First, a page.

The Chancellor George Osborne has tonight set out "radical" planning reforms designed to help build up to 200,000 new homes.
The controversial proposals, announced during his annual Mansion House speech, would see councils forced to pre-approve brownfield sites for housing developments.
Mr Osborne also said it was important that the Bank of England was able to act "independently of politics" and take action by itself with new legal powers, to help fix Britain's housing market.
These were expected to be in put place by the end of next May.
"I want to make sure that the Bank of England has all the weapons it needs to guard against risks in the housing market," the Chancellor said.
"I want to protect those who own homes, protect those who aspire to own a home, and protect the millions who suffer when boom turns to bust."
Labour's shadow chancellor Ed Balls said:
George Osborne is still failing to tackle the root cause of the housing crisis which is that we are not building enough homes to match rising demand.
Over the last few years Labour has repeatedly called for action on housing supply, but the Chancellor has failed to act.
Under this government housebuilding has reached the lowest peacetime levels since the 1920s.
You can't deal with the cost-of-living crisis and create a strong and balanced recovery without building more homes.
The Chancellor George Osborne has said ahead of his annual Mansion House speech:
I am acting against future risks in the housing market by today giving the Bank of England new powers to intervene and control the size of mortgages.
George Osborne has said he is to give the Bank of England legal powers to stop people taking out mortgages too large for them to pay off.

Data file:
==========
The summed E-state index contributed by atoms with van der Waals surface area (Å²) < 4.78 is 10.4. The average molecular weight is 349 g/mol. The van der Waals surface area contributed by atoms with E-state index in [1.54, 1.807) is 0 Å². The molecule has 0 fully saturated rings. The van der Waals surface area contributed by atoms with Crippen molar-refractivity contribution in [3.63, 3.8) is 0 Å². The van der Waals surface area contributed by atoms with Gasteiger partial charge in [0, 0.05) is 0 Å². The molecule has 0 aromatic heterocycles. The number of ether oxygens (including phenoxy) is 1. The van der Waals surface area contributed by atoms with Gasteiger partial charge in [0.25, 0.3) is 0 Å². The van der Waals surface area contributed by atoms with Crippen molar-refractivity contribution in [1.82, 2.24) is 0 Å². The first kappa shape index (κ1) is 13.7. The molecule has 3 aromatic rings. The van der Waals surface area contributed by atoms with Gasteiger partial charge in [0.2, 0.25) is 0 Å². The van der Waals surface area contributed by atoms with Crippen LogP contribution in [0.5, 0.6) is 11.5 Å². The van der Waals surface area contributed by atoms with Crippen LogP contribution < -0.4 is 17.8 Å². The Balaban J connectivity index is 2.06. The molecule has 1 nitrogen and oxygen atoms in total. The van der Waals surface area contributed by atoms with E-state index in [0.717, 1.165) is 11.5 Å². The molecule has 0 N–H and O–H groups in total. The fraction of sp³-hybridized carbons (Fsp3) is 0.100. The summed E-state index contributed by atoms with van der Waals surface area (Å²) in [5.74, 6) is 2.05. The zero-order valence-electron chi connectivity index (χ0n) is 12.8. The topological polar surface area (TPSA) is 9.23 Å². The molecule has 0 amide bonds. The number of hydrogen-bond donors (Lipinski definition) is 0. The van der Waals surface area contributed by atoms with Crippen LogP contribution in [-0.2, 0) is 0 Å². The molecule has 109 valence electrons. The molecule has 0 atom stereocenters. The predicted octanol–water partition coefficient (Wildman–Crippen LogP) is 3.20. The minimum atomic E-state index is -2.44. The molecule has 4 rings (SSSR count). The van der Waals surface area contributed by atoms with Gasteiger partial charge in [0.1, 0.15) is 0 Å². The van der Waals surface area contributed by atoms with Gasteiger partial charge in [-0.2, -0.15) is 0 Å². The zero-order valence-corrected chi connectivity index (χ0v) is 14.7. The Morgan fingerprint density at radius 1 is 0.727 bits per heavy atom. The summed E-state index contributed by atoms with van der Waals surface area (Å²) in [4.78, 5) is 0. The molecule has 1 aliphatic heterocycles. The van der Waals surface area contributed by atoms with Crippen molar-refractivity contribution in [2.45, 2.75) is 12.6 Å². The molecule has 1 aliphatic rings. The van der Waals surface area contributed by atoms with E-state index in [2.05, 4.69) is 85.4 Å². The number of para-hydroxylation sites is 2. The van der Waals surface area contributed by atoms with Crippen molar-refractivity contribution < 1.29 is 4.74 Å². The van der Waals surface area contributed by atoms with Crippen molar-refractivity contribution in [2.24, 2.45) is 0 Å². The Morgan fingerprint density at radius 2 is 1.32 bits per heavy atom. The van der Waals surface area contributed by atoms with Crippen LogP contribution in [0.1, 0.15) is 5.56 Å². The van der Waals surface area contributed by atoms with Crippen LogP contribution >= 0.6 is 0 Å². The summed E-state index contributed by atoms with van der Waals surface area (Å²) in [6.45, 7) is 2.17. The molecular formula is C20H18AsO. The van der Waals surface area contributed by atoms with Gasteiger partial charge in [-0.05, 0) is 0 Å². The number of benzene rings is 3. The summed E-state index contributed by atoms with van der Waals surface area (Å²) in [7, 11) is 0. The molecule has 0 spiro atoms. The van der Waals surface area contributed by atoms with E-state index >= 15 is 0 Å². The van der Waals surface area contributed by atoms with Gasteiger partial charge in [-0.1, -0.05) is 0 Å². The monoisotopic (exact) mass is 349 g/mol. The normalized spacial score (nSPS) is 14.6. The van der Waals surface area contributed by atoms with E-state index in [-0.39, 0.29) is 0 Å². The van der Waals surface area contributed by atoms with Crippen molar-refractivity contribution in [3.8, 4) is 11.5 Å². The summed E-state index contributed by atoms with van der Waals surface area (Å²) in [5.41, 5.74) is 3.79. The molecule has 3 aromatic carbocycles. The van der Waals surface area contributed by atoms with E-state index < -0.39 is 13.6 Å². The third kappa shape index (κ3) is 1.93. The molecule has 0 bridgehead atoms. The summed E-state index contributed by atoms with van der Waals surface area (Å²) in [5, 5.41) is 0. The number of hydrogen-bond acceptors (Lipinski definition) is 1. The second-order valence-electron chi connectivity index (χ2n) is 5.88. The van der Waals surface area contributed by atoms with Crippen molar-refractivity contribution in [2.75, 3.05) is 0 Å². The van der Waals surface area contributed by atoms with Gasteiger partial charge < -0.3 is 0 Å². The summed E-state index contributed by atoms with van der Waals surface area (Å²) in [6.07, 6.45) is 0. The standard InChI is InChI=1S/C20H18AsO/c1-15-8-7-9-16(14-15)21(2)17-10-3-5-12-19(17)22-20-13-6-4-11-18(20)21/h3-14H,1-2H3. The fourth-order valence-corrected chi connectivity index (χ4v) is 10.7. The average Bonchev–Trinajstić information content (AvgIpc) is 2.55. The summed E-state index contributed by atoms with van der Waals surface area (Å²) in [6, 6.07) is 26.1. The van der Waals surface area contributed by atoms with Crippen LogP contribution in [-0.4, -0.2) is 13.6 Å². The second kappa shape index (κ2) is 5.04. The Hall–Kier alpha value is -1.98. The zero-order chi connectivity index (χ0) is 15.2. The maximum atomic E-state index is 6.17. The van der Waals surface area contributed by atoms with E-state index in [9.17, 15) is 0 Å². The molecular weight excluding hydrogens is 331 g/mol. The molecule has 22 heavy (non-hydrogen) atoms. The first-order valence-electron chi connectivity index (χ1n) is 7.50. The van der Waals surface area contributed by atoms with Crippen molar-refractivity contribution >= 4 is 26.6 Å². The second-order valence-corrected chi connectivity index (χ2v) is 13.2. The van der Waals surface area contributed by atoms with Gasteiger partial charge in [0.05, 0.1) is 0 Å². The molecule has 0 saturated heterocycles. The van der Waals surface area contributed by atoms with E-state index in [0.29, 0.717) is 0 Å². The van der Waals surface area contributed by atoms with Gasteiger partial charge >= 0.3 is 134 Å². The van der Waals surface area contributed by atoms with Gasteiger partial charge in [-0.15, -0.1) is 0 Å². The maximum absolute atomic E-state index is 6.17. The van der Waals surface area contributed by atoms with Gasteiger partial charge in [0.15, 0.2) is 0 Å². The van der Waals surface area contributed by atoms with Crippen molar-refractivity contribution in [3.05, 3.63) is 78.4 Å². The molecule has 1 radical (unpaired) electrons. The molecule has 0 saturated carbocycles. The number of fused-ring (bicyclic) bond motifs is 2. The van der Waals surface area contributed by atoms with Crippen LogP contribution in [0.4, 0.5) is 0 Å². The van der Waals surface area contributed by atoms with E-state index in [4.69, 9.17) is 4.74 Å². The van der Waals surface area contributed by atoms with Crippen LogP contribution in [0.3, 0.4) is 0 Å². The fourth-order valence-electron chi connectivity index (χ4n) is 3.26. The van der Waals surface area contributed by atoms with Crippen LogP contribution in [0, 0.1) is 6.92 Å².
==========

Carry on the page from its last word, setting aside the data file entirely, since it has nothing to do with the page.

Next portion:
In his annual Mansion House speech, the Chancellor is to set out how the Bank will be able to order restrictions on the ratio of mortgage loans compared to borrowers' incomes, or to the value of their house.
In his speech, Mr Osborne is expected to say that while the housing market does not pose an immediate threat, it is important to insure against risks in the future.
Chancellor George Osborne says measures unveiled today will help prevent "future risks" to the housing market by letting the Bank of England intervene on the size of mortgages homebuyers can obtain.
Mr Osborne also said action to build more homes would help more people get on the housing ladder.
TSB says it plans to grow its balance sheet by 40%-50% over the next five years.
The bank is aiming to become a larger player in the current account market, growing from 4.2% to 6% during that time.
Chief executive Paul Pester says it has already seen four to five as many people opening accounts every week since the TSB brand was re-launched last September than it had before.
Growth plans will also see TSB mortgages becoming available through brokers again from the start of next year.
TSB chief executive Paul Pester says there is "strong appetite" from investors for the flotation of TSB, with optimism in the UK and overseas over the strength of Britain's economic recovery.
Further tranches of TSB will be floated later, with Lloyds obliged to dispose of its remaining interest in the business by the end of 2015.
Details of the pricing of next month's offer have yet to be announced but reports put the book value of TSB at about £1.5 billion.
TSB is protected against compensation claims by its parent company, the bank's chief executive Paul Pester says.
TSB boss says it has "indemnity" against any claims for misconduct (PPI etc) until it lists. Lloyds would deal with compensation.
Misconduct claims for the missale of payment protection insurance (PPI) have cost the industry billions of pounds, according to estimates from the Financial Conduct Authority.